Conference Dates

November 8-12, 2015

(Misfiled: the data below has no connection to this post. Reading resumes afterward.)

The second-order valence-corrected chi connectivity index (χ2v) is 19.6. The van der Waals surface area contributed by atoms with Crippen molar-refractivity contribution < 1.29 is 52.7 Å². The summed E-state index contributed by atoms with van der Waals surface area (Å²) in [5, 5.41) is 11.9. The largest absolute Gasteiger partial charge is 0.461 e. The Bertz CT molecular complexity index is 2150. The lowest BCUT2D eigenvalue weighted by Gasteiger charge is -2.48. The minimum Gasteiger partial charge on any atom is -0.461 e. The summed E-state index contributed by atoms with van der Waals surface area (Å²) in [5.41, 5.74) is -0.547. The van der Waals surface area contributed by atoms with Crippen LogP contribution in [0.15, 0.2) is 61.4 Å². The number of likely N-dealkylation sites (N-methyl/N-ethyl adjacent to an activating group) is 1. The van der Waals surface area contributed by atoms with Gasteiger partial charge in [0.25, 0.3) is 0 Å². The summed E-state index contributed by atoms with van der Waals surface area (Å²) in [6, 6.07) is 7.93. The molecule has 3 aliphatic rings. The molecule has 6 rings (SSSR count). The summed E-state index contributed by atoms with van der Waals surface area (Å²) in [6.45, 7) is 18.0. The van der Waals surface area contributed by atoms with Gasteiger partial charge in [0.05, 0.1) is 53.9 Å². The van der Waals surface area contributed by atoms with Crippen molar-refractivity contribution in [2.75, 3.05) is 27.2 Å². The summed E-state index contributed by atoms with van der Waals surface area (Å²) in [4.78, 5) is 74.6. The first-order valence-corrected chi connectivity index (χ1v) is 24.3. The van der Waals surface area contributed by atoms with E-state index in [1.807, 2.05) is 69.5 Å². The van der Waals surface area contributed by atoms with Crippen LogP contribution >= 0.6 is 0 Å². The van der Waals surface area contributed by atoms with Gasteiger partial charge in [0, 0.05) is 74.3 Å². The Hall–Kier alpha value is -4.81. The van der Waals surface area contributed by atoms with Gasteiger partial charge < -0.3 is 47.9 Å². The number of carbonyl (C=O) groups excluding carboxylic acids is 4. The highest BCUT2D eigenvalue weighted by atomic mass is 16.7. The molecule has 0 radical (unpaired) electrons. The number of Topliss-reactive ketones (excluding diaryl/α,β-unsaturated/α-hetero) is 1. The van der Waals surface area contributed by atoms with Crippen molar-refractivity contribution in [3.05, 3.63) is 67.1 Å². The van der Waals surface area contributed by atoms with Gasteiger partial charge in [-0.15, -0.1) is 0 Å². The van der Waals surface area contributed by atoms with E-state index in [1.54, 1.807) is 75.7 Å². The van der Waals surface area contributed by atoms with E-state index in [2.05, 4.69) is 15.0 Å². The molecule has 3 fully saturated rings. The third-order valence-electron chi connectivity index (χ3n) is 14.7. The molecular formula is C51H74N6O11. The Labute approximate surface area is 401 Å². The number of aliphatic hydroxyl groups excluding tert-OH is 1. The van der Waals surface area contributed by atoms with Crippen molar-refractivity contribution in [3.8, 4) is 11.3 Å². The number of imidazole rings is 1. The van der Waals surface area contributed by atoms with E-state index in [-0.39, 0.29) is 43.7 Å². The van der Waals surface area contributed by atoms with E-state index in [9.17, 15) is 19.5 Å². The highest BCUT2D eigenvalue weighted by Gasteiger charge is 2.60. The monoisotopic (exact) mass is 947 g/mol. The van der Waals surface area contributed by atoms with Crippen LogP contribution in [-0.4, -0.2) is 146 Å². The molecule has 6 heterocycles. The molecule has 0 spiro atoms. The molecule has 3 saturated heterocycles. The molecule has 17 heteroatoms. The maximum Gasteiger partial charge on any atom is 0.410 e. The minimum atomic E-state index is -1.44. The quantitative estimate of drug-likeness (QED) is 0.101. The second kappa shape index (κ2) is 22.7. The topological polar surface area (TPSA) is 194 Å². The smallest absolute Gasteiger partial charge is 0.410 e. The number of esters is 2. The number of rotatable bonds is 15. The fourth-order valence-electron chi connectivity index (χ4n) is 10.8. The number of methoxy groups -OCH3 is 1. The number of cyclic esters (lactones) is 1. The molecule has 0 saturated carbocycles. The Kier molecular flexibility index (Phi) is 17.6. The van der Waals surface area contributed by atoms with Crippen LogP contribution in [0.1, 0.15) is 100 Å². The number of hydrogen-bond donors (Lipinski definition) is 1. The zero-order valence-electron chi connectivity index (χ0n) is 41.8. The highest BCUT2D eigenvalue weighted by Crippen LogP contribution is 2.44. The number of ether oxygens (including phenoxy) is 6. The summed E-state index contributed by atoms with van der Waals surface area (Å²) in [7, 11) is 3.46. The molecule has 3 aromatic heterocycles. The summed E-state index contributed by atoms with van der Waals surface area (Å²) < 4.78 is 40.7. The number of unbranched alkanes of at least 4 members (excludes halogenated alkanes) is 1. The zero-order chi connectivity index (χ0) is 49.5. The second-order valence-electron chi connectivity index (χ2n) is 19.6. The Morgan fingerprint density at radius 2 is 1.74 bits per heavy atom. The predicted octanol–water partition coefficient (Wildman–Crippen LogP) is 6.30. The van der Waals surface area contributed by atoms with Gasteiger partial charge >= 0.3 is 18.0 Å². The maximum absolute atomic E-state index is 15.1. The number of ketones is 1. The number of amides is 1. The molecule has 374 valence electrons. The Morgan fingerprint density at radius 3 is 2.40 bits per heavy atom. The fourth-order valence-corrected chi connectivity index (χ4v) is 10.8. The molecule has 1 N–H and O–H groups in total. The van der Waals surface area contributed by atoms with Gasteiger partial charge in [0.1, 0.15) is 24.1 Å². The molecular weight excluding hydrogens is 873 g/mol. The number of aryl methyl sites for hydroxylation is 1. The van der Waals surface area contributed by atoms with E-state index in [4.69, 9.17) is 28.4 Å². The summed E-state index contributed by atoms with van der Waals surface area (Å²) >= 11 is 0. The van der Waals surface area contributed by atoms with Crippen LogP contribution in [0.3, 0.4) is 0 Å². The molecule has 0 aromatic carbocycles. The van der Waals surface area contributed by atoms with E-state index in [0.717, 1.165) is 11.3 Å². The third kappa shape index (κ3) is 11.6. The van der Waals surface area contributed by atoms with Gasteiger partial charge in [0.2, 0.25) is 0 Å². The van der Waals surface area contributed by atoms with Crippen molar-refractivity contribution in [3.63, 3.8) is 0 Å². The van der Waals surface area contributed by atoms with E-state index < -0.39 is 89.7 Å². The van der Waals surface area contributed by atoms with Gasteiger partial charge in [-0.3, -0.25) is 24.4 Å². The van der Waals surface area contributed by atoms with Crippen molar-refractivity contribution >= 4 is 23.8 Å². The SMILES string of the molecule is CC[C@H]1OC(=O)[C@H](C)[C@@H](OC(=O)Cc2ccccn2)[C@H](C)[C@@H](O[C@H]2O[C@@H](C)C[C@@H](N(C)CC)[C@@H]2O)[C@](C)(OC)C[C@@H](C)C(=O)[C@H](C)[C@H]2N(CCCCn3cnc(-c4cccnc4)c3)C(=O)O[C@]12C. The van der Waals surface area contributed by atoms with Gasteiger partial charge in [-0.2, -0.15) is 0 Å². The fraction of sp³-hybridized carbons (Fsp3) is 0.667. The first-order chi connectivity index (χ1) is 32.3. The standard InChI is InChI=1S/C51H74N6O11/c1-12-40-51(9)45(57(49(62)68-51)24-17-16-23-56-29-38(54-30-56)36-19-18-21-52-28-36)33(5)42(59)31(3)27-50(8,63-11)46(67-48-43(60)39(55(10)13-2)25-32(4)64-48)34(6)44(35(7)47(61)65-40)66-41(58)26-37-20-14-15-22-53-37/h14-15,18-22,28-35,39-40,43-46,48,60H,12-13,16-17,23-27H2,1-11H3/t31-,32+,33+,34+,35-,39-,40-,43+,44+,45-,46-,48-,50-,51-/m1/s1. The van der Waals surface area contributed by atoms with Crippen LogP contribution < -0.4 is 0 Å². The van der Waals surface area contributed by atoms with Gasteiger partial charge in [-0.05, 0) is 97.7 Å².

The emergent properties arising from the interactions of phases including interfacial contributions and phase evolution at the mesoscale present new opportunities, as well as challenges, for materials performance and functionality. Mixed ionic-electronic conductors are widely used in devices for energy conversion and storage. Grain boundaries in these materials have nanoscale spatial dimensions, which can generate substantial resistance to ionic transport due to dopant segregation. Here, we report a concept of targeted phase formation in a Ce0.8Gd0.2O2-δ-CoFe2O4 (CGO-CFO) composite that serves to enhance the grain boundary ionic conductivity. Using spatially resolved electron microscopy, we probed the grain boundary charge distribution and chemical environments altered by the phase reaction between the two constituents. The formation of an emergent phase successfully avoided segregation of the Gd dopant and depletion of oxygen vacancies at the Ce0.8Gd0.2O2-δ-Ce0.8Gd0.2O2-δ grain boundary. This resulted in superior grain boundary ionic conductivity as demonstrated by the enhanced oxygen permeation flux. This work illustrates the control of mesoscale level transport properties in mixed ionic-electronic conductor composites through processing induced modifications of the grain boundary defect distribution. Implications for controlling grain boundary composition in diverse applications of ceramic-ceramic composites such as nuclear waste immobilization will be discussed.